29 April 2013
The idea of a ‘multi-speed Europe’ finds its concrete expression in a range of European Union (EU) policy fields from the single currency to EU criminal law. As the product of specific treaty authorizations, these examples of ‘enhanced cooperation’ have become a familiar means by which European integration has deepened while allowing individual states to avoid being bound by measures adopted in a new field of cooperation. With the Amsterdam Treaty, a new capacity was created to deploy enhanced cooperation on a more ad hoc policy issue basis, particularly where legislative negotiations had failed to resolve disagreements between Member States.
Yet the new capacity remained unused until after the entry into force of the Lisbon Treaty, which amended the provisions on enhanced cooperation (now Article 20 TEU and Articles 326-334 TFEU). The new provisions were deployed for the first time to permit a group of states to adopt a regulation on the law applicable to divorce and legal separation. However, it was the second authorization of enhanced cooperation in the area of the EU unitary patent which was more controversial and which gave rise to legal actions by Spain and Italy seeking an annulment of the authorizing decision. Both states had objected to the proposal to restrict the languages used for submission of patent applications to English, French and German. In the absence of the unanimity required for the establishment of the language regime (Article 118 TFEU), legislative negotiations had reached a stalemate and so the decision was taken by the Member States – with the exception of Spain and Italy – to authorize enhanced cooperation. The two countries then brought legal proceedings seeking the annulment of the authorizing decision.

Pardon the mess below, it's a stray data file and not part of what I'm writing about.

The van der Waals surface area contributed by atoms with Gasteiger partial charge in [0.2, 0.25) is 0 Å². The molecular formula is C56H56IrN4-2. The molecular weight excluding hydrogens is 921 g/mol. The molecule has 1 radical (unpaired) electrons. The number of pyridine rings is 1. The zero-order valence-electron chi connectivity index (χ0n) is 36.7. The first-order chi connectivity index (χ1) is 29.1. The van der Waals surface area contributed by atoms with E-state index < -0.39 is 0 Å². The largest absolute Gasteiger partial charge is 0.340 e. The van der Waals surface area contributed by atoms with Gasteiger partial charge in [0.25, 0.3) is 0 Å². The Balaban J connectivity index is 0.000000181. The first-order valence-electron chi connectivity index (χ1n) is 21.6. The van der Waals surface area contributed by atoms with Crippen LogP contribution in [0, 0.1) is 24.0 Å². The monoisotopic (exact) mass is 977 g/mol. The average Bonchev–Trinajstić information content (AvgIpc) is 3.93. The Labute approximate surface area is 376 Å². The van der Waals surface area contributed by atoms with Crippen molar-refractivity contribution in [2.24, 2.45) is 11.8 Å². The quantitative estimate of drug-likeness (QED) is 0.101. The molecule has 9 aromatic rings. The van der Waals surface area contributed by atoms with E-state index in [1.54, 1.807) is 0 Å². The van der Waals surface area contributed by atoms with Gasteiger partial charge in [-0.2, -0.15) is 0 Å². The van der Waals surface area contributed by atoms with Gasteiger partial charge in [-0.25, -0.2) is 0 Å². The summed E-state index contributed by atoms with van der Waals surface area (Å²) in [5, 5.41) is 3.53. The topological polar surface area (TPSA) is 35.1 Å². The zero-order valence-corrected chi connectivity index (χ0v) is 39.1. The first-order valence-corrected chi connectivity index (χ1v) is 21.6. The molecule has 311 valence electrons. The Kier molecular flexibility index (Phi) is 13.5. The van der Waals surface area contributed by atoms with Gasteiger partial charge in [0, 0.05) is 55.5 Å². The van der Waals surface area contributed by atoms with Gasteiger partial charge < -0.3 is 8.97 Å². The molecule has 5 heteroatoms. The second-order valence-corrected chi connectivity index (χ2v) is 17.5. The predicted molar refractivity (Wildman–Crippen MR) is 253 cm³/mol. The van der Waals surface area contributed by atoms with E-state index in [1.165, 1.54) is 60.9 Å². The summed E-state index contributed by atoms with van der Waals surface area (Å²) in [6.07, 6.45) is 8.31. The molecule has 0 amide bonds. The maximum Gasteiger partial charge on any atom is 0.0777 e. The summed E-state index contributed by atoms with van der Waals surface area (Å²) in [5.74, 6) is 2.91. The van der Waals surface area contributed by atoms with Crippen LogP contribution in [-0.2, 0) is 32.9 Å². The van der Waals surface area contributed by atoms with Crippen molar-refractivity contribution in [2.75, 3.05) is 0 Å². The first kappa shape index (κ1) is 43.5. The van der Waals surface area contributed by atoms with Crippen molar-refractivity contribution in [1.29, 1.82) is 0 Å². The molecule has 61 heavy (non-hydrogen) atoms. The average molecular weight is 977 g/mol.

Professor Kenneth Armstrong's post considers the implications of this litigation for the use of enhanced cooperation with a particular eye towards the legal action which has been launched by the United Kingdom challenging the use of enhanced cooperation for the adoption of the controversial Financial Transactions Tax (FTT). Read the full article on EuropeanLawBlog.eu